The University of Louisiana at Lafayette is now offering a master’s degree in environmental resource science.
The Louisiana Ragin’ Cajuns defeated the Georgia State Panthers in October, but fans at Cajun Field chalked up another noteworthy victory that night.
By recycling, the crowd put the University of Louisiana at Lafayette among the top 10 schools in the nation that prevented large amounts of trash produced during home games from being buried in landfills.
UL Lafayette, along with 90 other schools across the country, competed in the collegiate GameDay Recycling Challenge. For the Georgia State game, Cajuns fans diverted 65.5 percent of trash at Cajun Field to be recycled.
“Making it to the top 10 in the national diversion category was a tremendous showing, especially since this was the first time UL Lafayette competed in the Challenge,” said Gretchen Vanicor, director of Sustainability at UL Lafayette.
Humboldt State University was No. 1. Its fans sent 86 percent of trash at a home game to be recycled instead of a landfill.
The Gameday Challenge, part of the University’s Zero Waste initiative, was a way to draw attention to higher education’s efforts to protect and preserve natural resources that help keep an ecological balance.
The University has taken a calculated and comprehensive approach to protecting the environment that’s rooted in a campus sustainability policy adopted in late October last year.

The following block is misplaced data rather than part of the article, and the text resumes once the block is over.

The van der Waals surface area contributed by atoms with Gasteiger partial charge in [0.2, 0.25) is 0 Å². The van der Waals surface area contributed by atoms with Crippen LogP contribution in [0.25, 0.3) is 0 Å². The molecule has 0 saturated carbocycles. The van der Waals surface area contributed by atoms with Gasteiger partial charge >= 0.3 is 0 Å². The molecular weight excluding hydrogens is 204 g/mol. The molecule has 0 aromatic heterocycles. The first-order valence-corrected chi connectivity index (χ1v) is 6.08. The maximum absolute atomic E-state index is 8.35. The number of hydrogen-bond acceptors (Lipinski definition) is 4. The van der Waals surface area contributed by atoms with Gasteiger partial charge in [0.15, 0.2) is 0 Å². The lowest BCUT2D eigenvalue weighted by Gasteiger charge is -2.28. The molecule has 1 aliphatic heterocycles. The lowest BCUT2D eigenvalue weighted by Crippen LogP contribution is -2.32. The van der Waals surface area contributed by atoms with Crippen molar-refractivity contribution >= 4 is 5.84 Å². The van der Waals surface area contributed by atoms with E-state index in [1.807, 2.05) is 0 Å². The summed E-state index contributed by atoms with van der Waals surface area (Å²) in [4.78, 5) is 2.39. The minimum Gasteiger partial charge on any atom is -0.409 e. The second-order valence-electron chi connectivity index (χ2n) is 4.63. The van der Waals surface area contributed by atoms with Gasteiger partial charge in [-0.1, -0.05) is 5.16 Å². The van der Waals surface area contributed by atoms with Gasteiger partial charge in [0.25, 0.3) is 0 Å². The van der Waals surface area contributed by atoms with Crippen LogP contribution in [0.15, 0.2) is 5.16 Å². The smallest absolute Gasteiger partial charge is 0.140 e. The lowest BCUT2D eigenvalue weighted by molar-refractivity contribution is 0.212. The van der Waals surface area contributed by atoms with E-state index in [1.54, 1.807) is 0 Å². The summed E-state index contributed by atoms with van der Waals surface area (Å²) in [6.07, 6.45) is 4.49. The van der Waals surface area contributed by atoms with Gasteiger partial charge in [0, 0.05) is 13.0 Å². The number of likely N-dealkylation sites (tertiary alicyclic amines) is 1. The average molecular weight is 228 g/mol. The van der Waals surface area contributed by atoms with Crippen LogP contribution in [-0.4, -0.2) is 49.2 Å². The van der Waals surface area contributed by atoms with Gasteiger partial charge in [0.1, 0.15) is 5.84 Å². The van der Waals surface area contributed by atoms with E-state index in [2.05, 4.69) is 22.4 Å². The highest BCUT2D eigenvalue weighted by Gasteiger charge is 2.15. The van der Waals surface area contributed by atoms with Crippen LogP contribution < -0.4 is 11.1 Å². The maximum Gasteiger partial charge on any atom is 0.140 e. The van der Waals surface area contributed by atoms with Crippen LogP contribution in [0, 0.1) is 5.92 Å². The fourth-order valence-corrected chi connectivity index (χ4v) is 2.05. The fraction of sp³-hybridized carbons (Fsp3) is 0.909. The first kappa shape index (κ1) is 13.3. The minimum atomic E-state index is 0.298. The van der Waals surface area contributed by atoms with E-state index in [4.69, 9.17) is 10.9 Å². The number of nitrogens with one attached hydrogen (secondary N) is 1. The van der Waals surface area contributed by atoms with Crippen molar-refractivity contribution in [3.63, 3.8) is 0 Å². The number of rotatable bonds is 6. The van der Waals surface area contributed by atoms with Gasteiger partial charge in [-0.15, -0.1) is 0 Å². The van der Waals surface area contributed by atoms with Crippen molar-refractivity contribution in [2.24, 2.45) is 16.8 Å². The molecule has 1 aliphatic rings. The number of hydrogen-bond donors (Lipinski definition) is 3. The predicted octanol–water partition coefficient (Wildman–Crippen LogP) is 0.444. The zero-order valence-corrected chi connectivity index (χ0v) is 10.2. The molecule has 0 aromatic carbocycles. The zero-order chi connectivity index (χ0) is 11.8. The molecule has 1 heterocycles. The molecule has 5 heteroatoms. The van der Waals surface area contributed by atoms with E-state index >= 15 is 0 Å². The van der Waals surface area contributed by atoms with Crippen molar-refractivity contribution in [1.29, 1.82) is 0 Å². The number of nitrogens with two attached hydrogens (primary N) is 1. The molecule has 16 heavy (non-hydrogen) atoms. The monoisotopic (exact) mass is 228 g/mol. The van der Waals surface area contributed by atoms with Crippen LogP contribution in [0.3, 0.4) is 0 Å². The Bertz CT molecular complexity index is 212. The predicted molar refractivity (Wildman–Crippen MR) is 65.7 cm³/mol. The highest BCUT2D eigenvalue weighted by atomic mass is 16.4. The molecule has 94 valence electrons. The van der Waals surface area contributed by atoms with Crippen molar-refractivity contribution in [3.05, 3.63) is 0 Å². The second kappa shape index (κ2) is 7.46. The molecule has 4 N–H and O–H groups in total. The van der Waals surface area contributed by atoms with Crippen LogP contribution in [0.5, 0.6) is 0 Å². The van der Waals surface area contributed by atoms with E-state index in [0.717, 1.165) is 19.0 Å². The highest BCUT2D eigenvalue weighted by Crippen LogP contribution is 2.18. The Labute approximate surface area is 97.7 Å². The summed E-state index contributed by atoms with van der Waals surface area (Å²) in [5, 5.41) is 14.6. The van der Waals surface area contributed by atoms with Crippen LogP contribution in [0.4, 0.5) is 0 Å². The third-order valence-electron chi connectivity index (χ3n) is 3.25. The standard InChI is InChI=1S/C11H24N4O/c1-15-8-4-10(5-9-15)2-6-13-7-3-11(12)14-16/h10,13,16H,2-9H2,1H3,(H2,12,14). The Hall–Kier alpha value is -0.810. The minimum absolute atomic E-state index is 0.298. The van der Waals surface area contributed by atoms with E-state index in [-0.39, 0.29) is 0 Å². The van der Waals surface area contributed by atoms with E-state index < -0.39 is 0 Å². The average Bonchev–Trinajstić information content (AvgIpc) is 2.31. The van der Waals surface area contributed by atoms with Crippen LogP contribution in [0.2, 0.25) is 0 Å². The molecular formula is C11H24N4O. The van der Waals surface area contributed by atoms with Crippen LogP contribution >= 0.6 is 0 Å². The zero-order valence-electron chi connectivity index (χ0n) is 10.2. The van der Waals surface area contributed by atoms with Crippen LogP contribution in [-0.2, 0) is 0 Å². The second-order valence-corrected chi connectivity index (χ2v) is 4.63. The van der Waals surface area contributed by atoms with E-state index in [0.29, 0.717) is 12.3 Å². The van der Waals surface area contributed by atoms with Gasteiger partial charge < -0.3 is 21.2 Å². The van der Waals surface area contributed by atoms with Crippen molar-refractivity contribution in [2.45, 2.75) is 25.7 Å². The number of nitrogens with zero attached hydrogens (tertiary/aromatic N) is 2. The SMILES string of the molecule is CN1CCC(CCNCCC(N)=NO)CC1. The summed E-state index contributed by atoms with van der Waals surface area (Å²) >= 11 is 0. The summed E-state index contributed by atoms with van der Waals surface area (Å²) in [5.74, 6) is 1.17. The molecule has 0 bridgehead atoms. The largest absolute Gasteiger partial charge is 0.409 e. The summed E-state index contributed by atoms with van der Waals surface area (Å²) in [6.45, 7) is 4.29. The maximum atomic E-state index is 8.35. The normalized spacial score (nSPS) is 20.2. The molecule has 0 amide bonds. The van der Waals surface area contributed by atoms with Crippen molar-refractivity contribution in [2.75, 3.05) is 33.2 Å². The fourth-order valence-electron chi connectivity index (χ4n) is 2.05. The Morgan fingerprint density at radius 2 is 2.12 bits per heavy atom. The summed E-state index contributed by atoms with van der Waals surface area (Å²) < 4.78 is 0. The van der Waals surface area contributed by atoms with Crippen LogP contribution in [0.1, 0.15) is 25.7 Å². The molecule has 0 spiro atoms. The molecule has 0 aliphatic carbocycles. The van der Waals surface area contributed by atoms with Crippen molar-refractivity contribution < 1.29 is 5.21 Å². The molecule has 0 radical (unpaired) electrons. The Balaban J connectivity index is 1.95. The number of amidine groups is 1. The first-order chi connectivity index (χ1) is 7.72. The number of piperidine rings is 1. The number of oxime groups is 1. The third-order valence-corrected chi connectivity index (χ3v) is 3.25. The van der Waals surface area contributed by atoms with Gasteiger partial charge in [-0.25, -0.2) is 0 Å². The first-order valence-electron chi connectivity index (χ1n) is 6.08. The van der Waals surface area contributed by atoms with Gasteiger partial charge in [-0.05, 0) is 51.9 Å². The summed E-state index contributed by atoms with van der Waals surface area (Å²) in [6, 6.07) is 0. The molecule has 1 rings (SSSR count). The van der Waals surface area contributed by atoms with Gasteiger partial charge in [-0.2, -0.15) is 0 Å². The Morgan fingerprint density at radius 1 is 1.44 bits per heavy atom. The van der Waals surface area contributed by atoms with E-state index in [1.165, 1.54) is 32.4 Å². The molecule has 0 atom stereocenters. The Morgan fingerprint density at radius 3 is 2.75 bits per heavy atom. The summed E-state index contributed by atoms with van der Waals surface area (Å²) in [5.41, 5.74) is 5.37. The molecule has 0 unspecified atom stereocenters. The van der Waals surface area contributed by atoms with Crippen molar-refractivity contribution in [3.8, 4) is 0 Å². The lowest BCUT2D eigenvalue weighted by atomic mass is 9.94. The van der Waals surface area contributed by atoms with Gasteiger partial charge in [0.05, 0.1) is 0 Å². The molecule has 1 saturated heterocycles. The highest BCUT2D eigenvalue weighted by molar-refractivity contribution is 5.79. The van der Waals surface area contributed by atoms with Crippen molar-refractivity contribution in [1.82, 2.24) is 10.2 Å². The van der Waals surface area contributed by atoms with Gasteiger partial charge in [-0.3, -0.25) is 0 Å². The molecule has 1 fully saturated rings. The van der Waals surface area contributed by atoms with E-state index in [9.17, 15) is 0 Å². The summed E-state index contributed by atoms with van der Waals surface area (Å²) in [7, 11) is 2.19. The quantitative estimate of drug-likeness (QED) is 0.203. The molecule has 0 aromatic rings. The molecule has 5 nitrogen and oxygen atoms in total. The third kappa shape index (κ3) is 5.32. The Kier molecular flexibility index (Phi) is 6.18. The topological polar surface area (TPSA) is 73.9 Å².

“The adoption of a policy doesn’t make the headlines. But this policy will help UL Lafayette become more environmentally, socially and economically responsible,” Vanicor said.
It covers areas such as facilities, transportation, campus waste, purchasing, and curriculum. It calls for the creation of short-term and long-term goals.
The University is committed to reducing its ecological “footprint” when constructing new facilities and improving existing ones, for instance. The expanded and extensively renovated Student Union that opened this month will be the first building on campus to earn certification by Leadership in Energy and Environmental Design. LEED is a voluntary, internationally recognized green building program.
The policy also states that the net total of trees on campus will be maintained throughout expansion and remodeling.
The sustainability policy sets a goal of “balancing environmentally and fiscally responsible purchasing choices” by considering life cycle costs, source material and disposal issues, and environmental impacts of its purchasing policies.
University food services will reduce the use of disposable plates and utensils and eliminating all Styrofoam products. “Food services will also source more local and organic food. A Recovery Food Network will bring leftover food to establishments that serve the poor,” Vanicor said.
“In working to achieve our sustainability goals we’ll use our campus and region as a living-laboratory to inform and inspire our students, faculty, staff and community to create positive, systemic changes for a more sustainable future."